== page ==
Spain and Morocco
I am excited and nervous at once. It is my first time crossing the Atlantic and my first time traveling to a foreign land. Of course, I've visited Canada several times, but it just doesn't seem like a foreign country to me. In some sense Canada represents what America could be: it's clean, there's little crime, and its people seem content. Hell, even an urban liquor store in Canada gives off a happy vibe, unlike the dirty, rundown equivalent in the U.S. with its barred windows and bulletproof glass.
But, one thing Canada lacks is excitement—it is very boring. Its citizens cannot take full blame, for they number only 30 million. There are about as many people in California or in the State of New York as there are in the entirety of Canada, the second-largest country in the world. The culture lacks critical mass.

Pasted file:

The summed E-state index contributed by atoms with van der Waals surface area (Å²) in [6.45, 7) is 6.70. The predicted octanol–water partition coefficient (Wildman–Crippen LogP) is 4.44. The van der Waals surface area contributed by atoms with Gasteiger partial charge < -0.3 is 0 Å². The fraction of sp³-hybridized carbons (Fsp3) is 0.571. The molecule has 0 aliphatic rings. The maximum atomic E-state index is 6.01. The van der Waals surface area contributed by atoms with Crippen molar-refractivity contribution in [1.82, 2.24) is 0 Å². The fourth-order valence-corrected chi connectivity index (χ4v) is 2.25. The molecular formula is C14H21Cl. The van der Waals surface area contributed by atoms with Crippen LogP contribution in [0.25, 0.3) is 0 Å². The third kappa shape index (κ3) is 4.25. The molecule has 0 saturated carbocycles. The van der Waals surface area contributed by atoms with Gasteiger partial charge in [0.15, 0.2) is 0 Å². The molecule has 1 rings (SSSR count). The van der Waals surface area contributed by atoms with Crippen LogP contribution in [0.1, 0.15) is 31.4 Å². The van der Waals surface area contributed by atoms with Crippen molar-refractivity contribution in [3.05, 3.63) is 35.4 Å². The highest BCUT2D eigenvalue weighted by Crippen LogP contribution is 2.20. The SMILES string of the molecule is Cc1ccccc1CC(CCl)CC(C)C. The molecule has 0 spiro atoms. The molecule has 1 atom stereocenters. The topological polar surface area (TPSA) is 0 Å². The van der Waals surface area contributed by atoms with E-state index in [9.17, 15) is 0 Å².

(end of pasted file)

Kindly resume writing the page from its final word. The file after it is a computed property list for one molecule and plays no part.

Now, I have the opportunity to visit Spain, a mere fraction of the size of Canada but with over 40 million people. Oh, they also have a rich history dating back to Roman times and beyond.
I am traveling to attend a meeting of the International Planetarium Society in Valencia, Spain. The conference will last the better part of a week, then I have set aside another three weeks to be a tourist.
My friend, Pram, was already traveling in Europe so we arranged to meet in Valencia and spend the balance of time after the conference on tour. We discussed some of the possibilities, including Barcelona, southern Spain, Morocco, and Ibiza. We seemed to find common ground with Barcelona, Madrid, and Morocco. So, I made a hotel reservation in Barcelona and Pram made arrangements for Madrid and decided to meet in Valencia.